• Celery
  • Tulip bulls
  • Young fruit trees, and
  • Grass roots, stems, and blades

They create extended networks of tunnels underground, which damages your lawn’s roots — hence the yellow and bald spots that appear on your turf during an infestation. They also create little mounds, like tiny molehills, which are less prevalent. 

If you’re unsure whether you have moles or voles, check out my articles about how to control moles in your garden

How to control voles in your garden

There are several ways to control or scare away voles from your garden. I always recommend the animal-friendly, humane approaches, but there are other more nuclear alternatives you might consider. 

Catching live garden voles 

The most humane way to repel voles is to capture and release them alive. Granted, this method takes some patience and effort, but it’s the kinder way of tackling the problem. We’re all part of the broader cycle of life, after all.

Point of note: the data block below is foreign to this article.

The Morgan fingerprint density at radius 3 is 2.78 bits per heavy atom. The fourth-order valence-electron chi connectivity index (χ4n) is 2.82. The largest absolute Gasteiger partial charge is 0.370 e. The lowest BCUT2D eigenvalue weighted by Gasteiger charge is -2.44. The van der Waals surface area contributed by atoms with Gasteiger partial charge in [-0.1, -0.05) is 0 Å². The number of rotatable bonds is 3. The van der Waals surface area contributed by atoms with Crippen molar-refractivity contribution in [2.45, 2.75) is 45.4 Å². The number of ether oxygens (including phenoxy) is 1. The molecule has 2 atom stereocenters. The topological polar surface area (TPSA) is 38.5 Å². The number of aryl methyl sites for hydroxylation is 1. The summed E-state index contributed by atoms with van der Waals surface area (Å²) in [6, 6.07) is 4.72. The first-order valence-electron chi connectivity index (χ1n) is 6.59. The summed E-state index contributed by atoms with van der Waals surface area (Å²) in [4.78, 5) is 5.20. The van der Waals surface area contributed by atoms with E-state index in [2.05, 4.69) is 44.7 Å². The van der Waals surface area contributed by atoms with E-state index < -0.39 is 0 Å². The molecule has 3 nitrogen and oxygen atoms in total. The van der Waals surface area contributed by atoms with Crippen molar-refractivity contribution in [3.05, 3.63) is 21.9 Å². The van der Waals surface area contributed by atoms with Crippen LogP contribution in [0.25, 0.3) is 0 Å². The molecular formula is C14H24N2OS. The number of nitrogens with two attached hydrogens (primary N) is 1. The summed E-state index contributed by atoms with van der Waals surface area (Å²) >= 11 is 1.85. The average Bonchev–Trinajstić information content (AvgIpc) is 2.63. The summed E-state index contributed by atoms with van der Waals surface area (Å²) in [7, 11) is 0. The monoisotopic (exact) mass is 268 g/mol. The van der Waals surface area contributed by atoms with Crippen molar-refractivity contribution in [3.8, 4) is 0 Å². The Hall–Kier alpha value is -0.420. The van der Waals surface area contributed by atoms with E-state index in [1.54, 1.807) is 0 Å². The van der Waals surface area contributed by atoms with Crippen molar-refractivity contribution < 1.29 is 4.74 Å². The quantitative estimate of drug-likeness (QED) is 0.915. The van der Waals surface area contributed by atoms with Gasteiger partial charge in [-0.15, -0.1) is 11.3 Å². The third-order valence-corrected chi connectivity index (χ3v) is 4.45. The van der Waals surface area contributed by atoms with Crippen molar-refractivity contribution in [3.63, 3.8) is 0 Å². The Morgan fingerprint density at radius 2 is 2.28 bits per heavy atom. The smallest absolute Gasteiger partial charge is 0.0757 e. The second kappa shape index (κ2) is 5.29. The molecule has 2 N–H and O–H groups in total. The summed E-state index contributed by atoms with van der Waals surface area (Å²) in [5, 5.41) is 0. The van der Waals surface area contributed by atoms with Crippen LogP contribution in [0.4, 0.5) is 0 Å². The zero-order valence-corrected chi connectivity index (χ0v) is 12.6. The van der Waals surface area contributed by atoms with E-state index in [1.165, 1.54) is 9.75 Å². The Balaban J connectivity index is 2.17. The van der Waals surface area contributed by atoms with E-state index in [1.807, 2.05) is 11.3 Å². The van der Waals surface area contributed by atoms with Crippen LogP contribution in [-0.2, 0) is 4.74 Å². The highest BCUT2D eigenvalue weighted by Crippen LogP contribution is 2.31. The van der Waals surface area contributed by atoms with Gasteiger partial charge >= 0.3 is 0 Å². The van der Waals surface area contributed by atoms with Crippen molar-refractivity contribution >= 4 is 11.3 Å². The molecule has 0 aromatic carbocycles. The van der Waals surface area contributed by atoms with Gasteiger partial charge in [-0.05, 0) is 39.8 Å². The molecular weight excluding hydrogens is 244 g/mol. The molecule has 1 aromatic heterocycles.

Moles traps are effective ways to catch the furry little feckers. See if you can find routes that your voles have been using extensively and place the traps there. 

Voles have very sensitive noses, so wear gloves while you handle the trap; otherwise, they’ll detect your scent and steer clear. Rub the trap with soil to remove any trace of your scent. 

Alternatively, add a tiny piece of carrot or celery inside the trap — that will grab their attention! 

Find a location at least 1km away (and clear of other gardens), then release the vole from the mole trap. Keep a regular eye on the trap because they’ll starve quickly if you leave them too long. Avoid transferring them to another box — it will stress the poor little thing. 

If you have a large garden, use four traps per 100 square metres. 

Lawn doctor Louis says:
Voles make a tasty treat for a snake. So, if you have a friend who keeps snakes, they might take the voles off your hands. Poor vole!

Scare the voles with ultrasound